So after finishing the planning stage of this project, I was ready to start sewing. First, the bodice. This took a bit longer than I had planned, because I guess I should have done a bit more planning.
First, I cut out the pieces for the bodice and sleeves from pink satin. Because this fabric frays practically just from touching it, I figured I should take some precautions. I decided to coat all the cut edges with Fray Check, figuring that since Barbie doesn’t have sensitive skin, she wouldn’t mind the itchy seams. Unfortunately, while it did check the fraying, it made the edges very stiff and hard to work with. And not to mention the smell that persisted even after drying for a few days. It even left a smell on my fingers and the machine. *Sigh.* I’m sure Fray Check is good for something, but I haven’t found much use for it myself.
When I finally got the bodice sewn together, the whole thing was stiff and the seams wouldn’t lie smoothly. The fabric itself was wobbly and warped and wouldn’t hold its shape, owing to its nature. I also didn’t like that the seams pulled on the fabric, creating large holes around each stitch, as I had forgotten it does. One other thing I should mention was that the sleeves were very tight. I could barely get Barbie’s hands through, and they left very little room to work with. Overall, it looked rather shabby and unprofessional, and I was very unsatisfied with it. I decided I could do better.
I decided to try again, this time with a cotton poplin lining to stabilize the satin and take some pressure off it at the seams. I cut all the pieces out, curving the poplin before marking the satin, to mimic the curve of the worn bodice. As the extra layer will make the garment slightly thicker, the outer layer would need to be slightly larger to go completely around. I tried to do this to avoid having too little space for the inner layer to lie flat. I think it worked to some degree.
After cutting, I sewed the satin pieces to the poplin lining around the edges. I decided it would be best to leave the edges alone this time. Then I sewed the bodice pieces together. I sewed the side seams before attaching the sleeves. Since it would have been impossible for me to get the tiny armscyes under the machine, I sewed the sleeves to the bodice by hand. The sleeves were the same ones from the basic blocks I started with. This time I used them as they were without shrinking them. I decided to just gather any extra fabric if it was too big for the armscye. I thought it would be, but somehow it fit well enough. There were no gathers visible from the right side.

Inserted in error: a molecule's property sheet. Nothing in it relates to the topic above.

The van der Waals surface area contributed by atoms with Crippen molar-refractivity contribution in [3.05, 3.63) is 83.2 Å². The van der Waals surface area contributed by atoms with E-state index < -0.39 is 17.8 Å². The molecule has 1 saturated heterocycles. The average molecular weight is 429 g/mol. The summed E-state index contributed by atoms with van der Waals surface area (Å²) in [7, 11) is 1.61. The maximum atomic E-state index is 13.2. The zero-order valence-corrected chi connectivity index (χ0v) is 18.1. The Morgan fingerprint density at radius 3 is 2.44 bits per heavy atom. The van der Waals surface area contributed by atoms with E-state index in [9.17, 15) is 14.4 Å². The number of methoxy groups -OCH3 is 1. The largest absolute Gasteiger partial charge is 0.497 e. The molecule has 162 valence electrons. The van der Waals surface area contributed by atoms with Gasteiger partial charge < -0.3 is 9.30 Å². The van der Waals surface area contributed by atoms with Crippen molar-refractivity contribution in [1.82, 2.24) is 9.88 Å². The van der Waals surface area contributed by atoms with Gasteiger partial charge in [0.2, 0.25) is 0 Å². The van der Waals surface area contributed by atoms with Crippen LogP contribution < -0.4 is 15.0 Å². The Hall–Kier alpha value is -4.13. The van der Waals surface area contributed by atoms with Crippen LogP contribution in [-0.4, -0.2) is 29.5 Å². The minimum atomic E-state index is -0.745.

This bodice turned out much better. As I had hoped, the poplin lining stabilized the satin. It now holds its shape and the stitches don’t pull on it creating large holes like they did before. I pressed the seams flat and they lie smoothly. It looks altogether like a nice bodice for a princess dress, and I am quite satisfied. The only thing that isn’t quite right is the sleeves. They seem to be a bit tight and to pull a bit at the neckline. Also, the fabric doesn’t lie quite smoothly under the arm. It seems that though the armscyes were perfect for a sleeveless bodice, they need some tweaking for a bodice with sleeves. But this bodice will do very nicely for this dress.
I finished the bodice in back by ironing on strips of interfacing where I will put buttons and loops later. I then folded the edges under and sewed them in place.
After I finish sewing the dress I’ll add the finishing details to the bodice. For now, the bodice is done, and the next thing to work on is the skirt. That will be the next post in this series. Stay tuned!